By ADAM SPECTOR
Last week, a shooter opened fire inside a synagogue in Pittsburgh on Oct. 27. Eleven persons were killed and six others were injured.
This has been described as the deadliest against the Jewish community in United States history.
Authorities say Robert Bowers, 46, was the man responsible for the shooting. No alternative suspects have been mentioned.
Just about every news source has covered this story. Most have been thorough and are making sure this matter is known across the country.
Although sources such as CBS, CNN, and ABC have done a good job of making this story a priority, they have given hate crimes in general somewhat of an overlook.
As mentioned last week according to WBAL-TV 11, “from vandalism to murder, a new report from Maryland State Police shows that Maryland is seeing more hate crimes.” In 2017, Maryland saw a 35 percent increase in hate crimes since 2016, despite this serious issue, very few sources seemed to cover it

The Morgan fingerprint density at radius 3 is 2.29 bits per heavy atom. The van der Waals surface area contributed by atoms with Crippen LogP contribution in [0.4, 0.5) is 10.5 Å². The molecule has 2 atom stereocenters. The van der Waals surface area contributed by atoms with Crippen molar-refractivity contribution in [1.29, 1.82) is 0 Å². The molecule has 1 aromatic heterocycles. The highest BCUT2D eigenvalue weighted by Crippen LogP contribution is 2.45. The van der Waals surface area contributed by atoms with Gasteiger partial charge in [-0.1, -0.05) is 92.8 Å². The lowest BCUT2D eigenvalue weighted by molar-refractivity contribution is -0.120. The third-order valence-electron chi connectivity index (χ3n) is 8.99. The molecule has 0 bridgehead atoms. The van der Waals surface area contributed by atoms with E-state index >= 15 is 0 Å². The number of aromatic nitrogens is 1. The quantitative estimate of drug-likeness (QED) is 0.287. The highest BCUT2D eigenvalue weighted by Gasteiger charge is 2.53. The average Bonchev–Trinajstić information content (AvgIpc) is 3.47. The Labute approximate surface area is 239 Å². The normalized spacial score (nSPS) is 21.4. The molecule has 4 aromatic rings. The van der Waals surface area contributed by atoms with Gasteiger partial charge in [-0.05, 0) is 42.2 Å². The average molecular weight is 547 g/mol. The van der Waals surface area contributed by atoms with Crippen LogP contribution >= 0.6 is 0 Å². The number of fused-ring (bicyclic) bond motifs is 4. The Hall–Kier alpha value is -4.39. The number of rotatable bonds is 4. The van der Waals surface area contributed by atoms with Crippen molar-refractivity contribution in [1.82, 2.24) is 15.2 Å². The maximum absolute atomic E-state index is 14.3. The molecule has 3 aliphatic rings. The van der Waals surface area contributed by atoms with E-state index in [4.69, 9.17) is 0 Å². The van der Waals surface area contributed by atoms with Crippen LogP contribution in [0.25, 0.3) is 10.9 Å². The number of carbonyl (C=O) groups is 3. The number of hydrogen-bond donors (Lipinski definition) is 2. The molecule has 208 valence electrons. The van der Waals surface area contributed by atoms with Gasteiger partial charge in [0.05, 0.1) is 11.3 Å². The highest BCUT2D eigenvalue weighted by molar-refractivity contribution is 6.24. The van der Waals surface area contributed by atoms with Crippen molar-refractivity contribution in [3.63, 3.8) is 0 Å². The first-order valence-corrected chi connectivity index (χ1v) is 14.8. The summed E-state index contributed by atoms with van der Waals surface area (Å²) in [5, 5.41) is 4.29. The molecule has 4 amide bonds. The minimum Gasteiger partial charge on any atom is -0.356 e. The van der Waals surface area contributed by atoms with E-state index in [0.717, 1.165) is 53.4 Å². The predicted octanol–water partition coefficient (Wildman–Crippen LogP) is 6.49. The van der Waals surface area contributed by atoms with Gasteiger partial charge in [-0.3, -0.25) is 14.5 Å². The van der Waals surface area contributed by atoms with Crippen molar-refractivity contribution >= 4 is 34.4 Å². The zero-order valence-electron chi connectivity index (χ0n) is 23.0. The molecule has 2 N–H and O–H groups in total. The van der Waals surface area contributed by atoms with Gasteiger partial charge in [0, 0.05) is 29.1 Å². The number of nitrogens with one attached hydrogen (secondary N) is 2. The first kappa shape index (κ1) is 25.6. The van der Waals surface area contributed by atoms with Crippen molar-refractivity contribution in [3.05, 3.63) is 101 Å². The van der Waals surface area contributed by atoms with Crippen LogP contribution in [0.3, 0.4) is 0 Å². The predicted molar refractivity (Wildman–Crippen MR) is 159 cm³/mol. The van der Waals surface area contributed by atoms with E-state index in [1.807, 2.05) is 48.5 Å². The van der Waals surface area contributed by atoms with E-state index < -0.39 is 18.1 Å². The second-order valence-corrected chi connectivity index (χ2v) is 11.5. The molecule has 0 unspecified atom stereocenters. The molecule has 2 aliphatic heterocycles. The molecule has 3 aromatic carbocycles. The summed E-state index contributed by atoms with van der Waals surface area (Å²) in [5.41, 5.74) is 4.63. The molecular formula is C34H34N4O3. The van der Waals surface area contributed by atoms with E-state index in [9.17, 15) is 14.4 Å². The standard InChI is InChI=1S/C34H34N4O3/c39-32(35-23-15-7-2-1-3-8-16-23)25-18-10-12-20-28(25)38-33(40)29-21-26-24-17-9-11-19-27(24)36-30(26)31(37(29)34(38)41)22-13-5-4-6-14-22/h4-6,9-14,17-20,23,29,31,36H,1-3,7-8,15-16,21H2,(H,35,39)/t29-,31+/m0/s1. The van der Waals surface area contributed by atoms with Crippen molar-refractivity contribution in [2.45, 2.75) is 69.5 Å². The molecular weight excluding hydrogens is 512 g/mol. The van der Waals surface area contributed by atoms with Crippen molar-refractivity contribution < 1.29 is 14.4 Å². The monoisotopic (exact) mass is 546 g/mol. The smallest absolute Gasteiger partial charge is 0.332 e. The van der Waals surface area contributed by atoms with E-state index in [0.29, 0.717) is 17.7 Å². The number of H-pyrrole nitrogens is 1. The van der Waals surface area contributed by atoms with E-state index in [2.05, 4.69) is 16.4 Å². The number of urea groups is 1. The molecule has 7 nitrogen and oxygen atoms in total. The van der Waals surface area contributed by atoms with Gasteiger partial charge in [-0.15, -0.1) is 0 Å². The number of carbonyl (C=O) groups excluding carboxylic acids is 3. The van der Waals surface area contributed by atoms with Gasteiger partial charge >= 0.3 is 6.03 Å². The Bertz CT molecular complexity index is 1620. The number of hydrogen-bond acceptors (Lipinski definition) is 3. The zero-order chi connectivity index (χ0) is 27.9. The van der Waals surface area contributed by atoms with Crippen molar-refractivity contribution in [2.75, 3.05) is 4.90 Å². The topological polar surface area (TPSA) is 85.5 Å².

In this day and age, a lot of things are unnecessarily made political, however, this situation has a fair reason to be made political.
Some people have connected this story and the increased level of hate crimes to Donald Trump’s anti-Mexican, anti-immigrant, and anti-Islam policies as well as his popularity among white supremacists.
Despite this somewhat logical connection, Vice President Mike Pence rejected the idea that President Donald Trump’s rhetoric contributed shooting in Pittsburgh.
“Look, everyone has their own style. And frankly, people on both side of the aisle use strong language about our political differences,” Pence said in an interview with NBC News “But I just don’t think you can connect it to threats or acts of violence… And I don’t think the American people connect it.”
Although sources such as CBS, CNN and ABC have not covered the rise of hate crimes in the USA as much as they should have, they did make this story a priority.